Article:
I had heard of CAPB (cocamidapropyl betaine) before, but not DMAPA (dimethylaminopropylamine). Without getting overly science-y, these are related and are coconut-derived surfactants. CAPB is commonly found in things that foam, such as soaps or shampoos. They can go under multiple different names, but essentially it is the processing of the coconut-derived product with amines that produces the offending substance – not coconut itself, which I should still be fine to eat, use, etc.
CAPB was named “Contact Allergy of the Year” in 2004 and I’m willing to bet that it might be a culprit in a lot of people’s skin irritation where they can’t quite pin down a cause – like me.
By the way – here’s what your eyes look like when you unwittingly wash your face with CAPB-containing cleanser. This is a picture from back in April of this year where I randomly used Tarte Rainforest face wash; reacted super bad to it, and didn’t know why (I guess I assumed it was fragrance or something else). That should have probably been my cue to pursue contact dermatitis testing further. I used to use this facewash DAILY all the time with no issue until I started slowly getting skin issues again, so I would suspect that maybe it was the reason that I got sensitized to it.
At home, I was already pretty much the poster child for products made by Vanicream and Psico, which are betaine-free, but this new diagnosis had me doing some detective work for anything else I use regularly that might be bad for me. The fact sheets the nurse gave me worded things in a very cold and sobering way (I’m paraphrasing them and being a little dramatic):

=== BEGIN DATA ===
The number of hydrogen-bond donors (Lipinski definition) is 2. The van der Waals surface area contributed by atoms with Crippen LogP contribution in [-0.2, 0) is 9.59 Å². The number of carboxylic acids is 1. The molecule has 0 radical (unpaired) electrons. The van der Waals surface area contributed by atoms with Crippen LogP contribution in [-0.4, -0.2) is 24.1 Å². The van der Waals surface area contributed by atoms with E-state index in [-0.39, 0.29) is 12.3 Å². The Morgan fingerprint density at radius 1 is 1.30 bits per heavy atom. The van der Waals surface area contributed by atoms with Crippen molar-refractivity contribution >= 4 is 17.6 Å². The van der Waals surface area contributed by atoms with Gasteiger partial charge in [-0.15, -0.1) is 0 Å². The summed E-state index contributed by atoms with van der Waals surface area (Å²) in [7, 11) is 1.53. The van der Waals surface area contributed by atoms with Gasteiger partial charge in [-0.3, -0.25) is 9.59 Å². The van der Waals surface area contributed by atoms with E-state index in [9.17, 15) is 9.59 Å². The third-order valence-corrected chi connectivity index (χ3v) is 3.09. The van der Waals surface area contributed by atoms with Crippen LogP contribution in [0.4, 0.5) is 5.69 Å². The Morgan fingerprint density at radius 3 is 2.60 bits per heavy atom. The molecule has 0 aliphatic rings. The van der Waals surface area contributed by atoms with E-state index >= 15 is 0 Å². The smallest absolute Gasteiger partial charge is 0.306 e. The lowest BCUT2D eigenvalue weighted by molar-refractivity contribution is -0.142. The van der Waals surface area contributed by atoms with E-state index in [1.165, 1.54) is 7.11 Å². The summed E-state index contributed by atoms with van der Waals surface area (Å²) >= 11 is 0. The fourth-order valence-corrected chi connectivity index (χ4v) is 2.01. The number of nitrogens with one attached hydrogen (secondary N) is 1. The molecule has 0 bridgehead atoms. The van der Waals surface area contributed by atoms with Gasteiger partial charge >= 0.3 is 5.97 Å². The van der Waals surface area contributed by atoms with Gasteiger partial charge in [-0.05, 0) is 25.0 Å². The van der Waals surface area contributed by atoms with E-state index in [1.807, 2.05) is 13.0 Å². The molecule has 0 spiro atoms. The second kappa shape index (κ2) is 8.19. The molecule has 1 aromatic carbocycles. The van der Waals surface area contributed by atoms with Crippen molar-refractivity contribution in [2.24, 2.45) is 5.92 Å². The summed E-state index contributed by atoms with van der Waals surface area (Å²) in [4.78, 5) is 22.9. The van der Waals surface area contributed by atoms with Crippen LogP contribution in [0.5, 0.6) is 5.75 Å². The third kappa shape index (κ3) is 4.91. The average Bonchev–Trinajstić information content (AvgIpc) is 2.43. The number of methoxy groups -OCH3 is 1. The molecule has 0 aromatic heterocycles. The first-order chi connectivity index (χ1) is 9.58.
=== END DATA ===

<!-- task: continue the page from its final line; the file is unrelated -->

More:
“You must remember that you are allergic to these now, and you will be allergic to them FOREVER.”
“Your skin may clear up in 2-4 weeks, but if you are exposed again, even once, it will SET BACK YOUR HEALING SIGNIFICANTLY.”
With my sleuthing, I found that the hand soap at BOTH my work and gym has CAPB as a main ingredient, and these are obviously places that I frequent regularly. I’m so conscious of what I use around home, but in public places, I don’t think we are usually conscious of it! (And, my hands WERE a little dry and irritated off and on last winter and this winter, but I just always chalked that up to colder drier weather). So, now I tote my own hand soap everywhere (I like Free and Clear by Vanicream which is what I use at home anyway). I did have a minor panic at a place the other day where I didn’t have my own soap on me and the only soap available had CAPB per my reading of the ingredient list. Avoiding washing hands for me did not feel like a good option, but finally I poked around and found some dish soap that I could use to wash my hands instead! Within just a few days of avoiding CAPB, my hands are already a lot less dry and more comfortable, and my eyes definitely are improving too.
I have to wonder if it is just that easy as avoiding CAPB and my skin will go completely back to normal, and that I ‘suffered’ needlessly for many of the months out of this year with frustrating mystery skin rashes and issues. I don’t feel bitter or angry though, this was clearly a good lesson for me and I’m happy to have something actionable going forward that I KNOW I must avoid at all costs.